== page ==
Look to the past for a path to a better future

Many will tell you that we can’t possibly stop using oil, gas and plastic. We can’t possibly stop spending on throwaway stuff because that is what our society thrives on. We can’t possibly adopt regenerative farming practices and stop clearcutting and burning forests because that is how civilization works in the twenty-first century.

Not true; all we need to do to move forward on climate action is to look to our past. I was reminded of this recently reading an article in EarthBeat by Matt Naveau on what his grandma  taught him about sustainable living. My Nana saved rubber bands, wax paper, jars, and cans and made meals from scratch. She grew vegetables on her fire escape in Brooklyn. She taught me how to scrimp and not waste even when she could afford to throw things away. She dried clothes on clothes lines and homemade noodles on the backs of chairs, and reused things like there was no tomorrow because she lived during times when she wasn’t sure if tomorrow would come.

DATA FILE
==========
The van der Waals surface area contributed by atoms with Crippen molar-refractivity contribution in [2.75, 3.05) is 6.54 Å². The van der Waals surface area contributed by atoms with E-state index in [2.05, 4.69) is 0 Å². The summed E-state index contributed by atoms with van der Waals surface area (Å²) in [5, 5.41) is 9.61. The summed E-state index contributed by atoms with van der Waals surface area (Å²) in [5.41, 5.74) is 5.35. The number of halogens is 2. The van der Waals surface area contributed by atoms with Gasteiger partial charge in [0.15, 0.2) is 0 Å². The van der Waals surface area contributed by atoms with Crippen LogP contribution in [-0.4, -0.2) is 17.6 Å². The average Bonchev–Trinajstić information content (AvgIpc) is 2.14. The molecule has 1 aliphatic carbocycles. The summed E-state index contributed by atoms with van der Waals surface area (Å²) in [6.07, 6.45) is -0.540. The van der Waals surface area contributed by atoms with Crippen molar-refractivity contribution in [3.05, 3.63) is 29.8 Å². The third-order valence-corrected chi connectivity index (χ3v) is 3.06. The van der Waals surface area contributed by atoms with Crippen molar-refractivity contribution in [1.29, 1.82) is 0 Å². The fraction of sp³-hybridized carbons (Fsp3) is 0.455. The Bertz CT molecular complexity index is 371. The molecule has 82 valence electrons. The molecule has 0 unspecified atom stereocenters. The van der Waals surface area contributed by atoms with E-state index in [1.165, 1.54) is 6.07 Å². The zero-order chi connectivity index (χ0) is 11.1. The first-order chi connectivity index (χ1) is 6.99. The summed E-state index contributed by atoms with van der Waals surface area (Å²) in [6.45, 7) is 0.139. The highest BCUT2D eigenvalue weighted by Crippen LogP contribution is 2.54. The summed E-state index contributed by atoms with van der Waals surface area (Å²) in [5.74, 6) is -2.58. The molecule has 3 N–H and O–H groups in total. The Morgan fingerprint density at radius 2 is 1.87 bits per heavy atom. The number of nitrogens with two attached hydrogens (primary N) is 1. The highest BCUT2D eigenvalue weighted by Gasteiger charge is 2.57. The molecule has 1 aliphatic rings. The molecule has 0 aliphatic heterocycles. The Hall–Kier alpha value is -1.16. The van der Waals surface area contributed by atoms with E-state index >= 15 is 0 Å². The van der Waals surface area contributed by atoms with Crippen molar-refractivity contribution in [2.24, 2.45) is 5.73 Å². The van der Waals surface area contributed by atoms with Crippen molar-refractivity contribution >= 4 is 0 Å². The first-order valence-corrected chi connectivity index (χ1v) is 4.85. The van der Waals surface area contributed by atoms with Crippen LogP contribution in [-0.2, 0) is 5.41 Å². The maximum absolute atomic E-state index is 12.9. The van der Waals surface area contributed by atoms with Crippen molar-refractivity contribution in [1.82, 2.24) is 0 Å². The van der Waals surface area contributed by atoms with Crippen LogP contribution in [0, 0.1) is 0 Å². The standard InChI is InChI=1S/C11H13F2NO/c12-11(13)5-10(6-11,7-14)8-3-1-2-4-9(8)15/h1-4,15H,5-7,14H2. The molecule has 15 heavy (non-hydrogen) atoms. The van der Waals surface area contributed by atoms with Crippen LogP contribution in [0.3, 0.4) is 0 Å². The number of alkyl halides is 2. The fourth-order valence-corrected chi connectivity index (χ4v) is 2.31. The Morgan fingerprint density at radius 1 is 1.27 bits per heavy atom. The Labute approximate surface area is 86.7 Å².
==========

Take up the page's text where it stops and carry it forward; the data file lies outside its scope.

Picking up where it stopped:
Look to the past and perhaps the path to the future will be revealed. Regenerative agriculture is not new. Indigeious people were farming that way centuries ago. Windmills first appeared in the 12th century in Europe and Persia. Electric cars weren’t invented by Elon Musk – they were invented in the 1800’s. At the turn of the 20th century, electric cars accounted for about a third of all cars on the road. And whole foods were what we ate before hyper-processing of foods was invented. 

We don’t need far-fetched magic bullet solutions of the future to save us from an impending climate disaster. All the solutions are already in our hands, many which we discarded long ago in the name of so-called progress and efficiency.

We can either close our eyes and continue business as usual, all the while destroying the planet for future generations or we can look to our past, learn from it, and adjust course to create a more just and sustainable planet that we can happily pass along to our grandchildren. But we need everyone to work together to make this happen. 

As Pope Francis said back in 2015, “We received this world as an inheritance from past generations, but also as a loan from future generations, to whom we will have to return it!” Margaret Mead also said, “Never doubt that a small group of thoughtful, committed citizens can change the world; indeed, it’s the only thing that ever has.” 

Working together, we can help take care of our common home. 

Paul Litwin

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